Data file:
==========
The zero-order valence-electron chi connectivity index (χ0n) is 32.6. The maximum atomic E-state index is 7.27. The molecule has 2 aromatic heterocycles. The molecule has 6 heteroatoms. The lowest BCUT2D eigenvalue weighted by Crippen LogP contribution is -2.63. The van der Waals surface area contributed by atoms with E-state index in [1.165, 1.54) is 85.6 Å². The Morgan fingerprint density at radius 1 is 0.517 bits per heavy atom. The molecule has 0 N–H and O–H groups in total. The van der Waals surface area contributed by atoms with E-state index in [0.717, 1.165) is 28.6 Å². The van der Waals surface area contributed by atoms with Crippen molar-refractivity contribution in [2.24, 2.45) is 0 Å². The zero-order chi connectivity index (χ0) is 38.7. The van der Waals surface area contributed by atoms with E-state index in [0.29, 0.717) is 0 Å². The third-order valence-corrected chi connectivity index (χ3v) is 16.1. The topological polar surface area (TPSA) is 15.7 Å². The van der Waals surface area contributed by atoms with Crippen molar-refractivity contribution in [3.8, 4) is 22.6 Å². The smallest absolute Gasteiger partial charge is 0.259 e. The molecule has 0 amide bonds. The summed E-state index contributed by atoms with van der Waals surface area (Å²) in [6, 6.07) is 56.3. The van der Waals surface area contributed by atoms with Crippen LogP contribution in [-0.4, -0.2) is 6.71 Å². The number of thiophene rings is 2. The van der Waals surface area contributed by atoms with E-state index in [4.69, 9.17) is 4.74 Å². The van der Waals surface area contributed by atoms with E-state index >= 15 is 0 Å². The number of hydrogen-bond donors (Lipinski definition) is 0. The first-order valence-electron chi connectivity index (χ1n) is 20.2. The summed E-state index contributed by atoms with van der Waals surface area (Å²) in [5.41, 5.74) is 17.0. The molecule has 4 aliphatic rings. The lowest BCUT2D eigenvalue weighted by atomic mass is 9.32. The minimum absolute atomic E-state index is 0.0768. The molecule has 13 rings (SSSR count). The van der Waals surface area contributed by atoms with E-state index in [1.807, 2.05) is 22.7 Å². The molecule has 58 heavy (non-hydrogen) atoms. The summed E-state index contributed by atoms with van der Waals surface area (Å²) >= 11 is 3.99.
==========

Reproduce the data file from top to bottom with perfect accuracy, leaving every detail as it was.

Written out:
The zero-order valence-electron chi connectivity index (χ0n) is 32.6. The maximum atomic E-state index is 7.27. The molecule has 2 aromatic heterocycles. The molecule has 6 heteroatoms. The lowest BCUT2D eigenvalue weighted by Crippen LogP contribution is -2.63. The van der Waals surface area contributed by atoms with E-state index in [1.165, 1.54) is 85.6 Å². The Morgan fingerprint density at radius 1 is 0.517 bits per heavy atom. The molecule has 0 N–H and O–H groups in total. The van der Waals surface area contributed by atoms with E-state index in [0.717, 1.165) is 28.6 Å². The van der Waals surface area contributed by atoms with Crippen molar-refractivity contribution in [2.24, 2.45) is 0 Å². The zero-order chi connectivity index (χ0) is 38.7. The van der Waals surface area contributed by atoms with E-state index in [0.29, 0.717) is 0 Å². The third-order valence-corrected chi connectivity index (χ3v) is 16.1. The topological polar surface area (TPSA) is 15.7 Å². The van der Waals surface area contributed by atoms with Crippen molar-refractivity contribution in [3.8, 4) is 22.6 Å². The smallest absolute Gasteiger partial charge is 0.259 e. The molecule has 0 amide bonds. The summed E-state index contributed by atoms with van der Waals surface area (Å²) in [6, 6.07) is 56.3. The van der Waals surface area contributed by atoms with Crippen LogP contribution in [-0.4, -0.2) is 6.71 Å². The number of thiophene rings is 2. The van der Waals surface area contributed by atoms with E-state index in [4.69, 9.17) is 4.74 Å². The van der Waals surface area contributed by atoms with E-state index >= 15 is 0 Å². The number of hydrogen-bond donors (Lipinski definition) is 0. The first-order valence-electron chi connectivity index (χ1n) is 20.2. The summed E-state index contributed by atoms with van der Waals surface area (Å²) in [5.41, 5.74) is 17.0. The molecule has 4 aliphatic rings. The lowest BCUT2D eigenvalue weighted by atomic mass is 9.32. The minimum absolute atomic E-state index is 0.0768. The molecule has 13 rings (SSSR count). The van der Waals surface area contributed by atoms with E-state index in [1.807, 2.05) is 22.7 Å². The molecule has 58 heavy (non-hydrogen) atoms. The summed E-state index contributed by atoms with van der Waals surface area (Å²) >= 11 is 3.99.